Also, it should be noted that a sabot according to this disclosure can be used in applications other than impact testing. For example, T-shirt cannons use compressed air to launch the shirts. If no sabot is used, the distances traveled by the shirts can vary significantly based on the seal the shirt creates within the barrel. A T-shirt cannon utilizing a sabot according to this disclosure would allow the cannon to have consistent results while preventing additional projectiles from leaving the cannon and potentially injuring a person toward whom the T-shirt is fired. Muzzle loading of such a cannon might allow for more rapidly repeated shots.

At least one embodiment is disclosed, and variations, combinations, and/or modifications of the embodiment(s) and/or features of the embodiment(s) made by a person having ordinary skill in the art are within the scope of this disclosure. Alternative embodiments that result from combining, integrating, and/or omitting features of the embodiment(s) are also within the scope of this disclosure. Where numerical ranges or limitations are expressly stated, such express ranges or limitations should be understood to include iterative ranges or limitations of like magnitude falling within the expressly stated ranges or limitations (e.g., from about 1 to about 10 includes, 2, 3, 4, etc.; greater than 0.10 includes 0.11, 0.12, 0.13, etc.). For example, whenever a numerical range with a lower limit, Rl, and an upper limit, Ru, is disclosed, any number falling within the range is specifically disclosed. In particular, the following numbers within the range are specifically disclosed: R=Rl+k*(Ru−Rl), wherein k is a variable ranging from 1 percent to 100 percent with a 1 percent increment, i.e., k is 1 percent, 2 percent, 3 percent, 4 percent, 5 percent, . . . 50 percent, 51 percent, 52 percent, . . . , 95 percent, 96 percent, 95 percent, 98 percent, 99 percent, or 100 percent. Moreover, any numerical range defined by two R numbers as defined in the above is also specifically disclosed. Use of the term “optionally” with respect to any element of a claim means that the element is required, or alternatively, the element is not required, both alternatives being within the scope of the claim. Use of broader terms such as comprises, includes, and having should be understood to provide support for narrower terms such as consisting of, consisting essentially of, and comprised substantially of. Accordingly, the scope of protection is not limited by the description set out above but is defined by the claims that follow, that scope including all equivalents of the subject matter of the claims. Each and every claim is incorporated as further disclosure into the specification and the claims are embodiment(s) of the present invention. Also, the phrases “at least one of A, B, and C” and “A and/or B and/or C” should each be interpreted to include only A, only B, only C, or any combination of A, B, and C.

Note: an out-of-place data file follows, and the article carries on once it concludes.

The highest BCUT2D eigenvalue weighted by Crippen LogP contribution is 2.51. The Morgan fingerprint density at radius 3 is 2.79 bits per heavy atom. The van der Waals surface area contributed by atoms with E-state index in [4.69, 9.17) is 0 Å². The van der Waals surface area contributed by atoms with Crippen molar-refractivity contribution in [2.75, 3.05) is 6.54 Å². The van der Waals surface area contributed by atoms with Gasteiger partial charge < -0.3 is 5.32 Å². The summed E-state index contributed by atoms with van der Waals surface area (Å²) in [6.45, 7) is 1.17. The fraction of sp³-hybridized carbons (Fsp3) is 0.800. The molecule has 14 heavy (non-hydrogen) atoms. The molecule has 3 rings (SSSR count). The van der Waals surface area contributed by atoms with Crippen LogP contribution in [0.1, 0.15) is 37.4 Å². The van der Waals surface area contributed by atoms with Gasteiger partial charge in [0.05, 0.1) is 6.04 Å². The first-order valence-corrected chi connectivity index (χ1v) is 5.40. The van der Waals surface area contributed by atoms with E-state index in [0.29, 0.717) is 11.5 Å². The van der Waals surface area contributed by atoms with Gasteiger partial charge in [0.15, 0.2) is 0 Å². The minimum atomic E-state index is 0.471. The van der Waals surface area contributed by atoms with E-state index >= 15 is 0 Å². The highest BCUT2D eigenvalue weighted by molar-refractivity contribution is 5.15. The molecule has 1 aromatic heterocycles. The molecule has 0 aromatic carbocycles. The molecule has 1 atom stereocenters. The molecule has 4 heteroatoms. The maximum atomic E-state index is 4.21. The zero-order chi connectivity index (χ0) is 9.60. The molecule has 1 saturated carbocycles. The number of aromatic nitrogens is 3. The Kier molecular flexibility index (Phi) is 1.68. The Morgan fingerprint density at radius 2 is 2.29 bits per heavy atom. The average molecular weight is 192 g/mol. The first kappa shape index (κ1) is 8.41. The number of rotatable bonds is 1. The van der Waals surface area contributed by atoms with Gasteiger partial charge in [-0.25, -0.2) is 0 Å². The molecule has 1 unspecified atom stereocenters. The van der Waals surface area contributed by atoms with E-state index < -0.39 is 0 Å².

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Citation

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US10151555 Air cannon sabot 1 US10151555 Air cannon sabot 2 US10151555 Air cannon sabot 3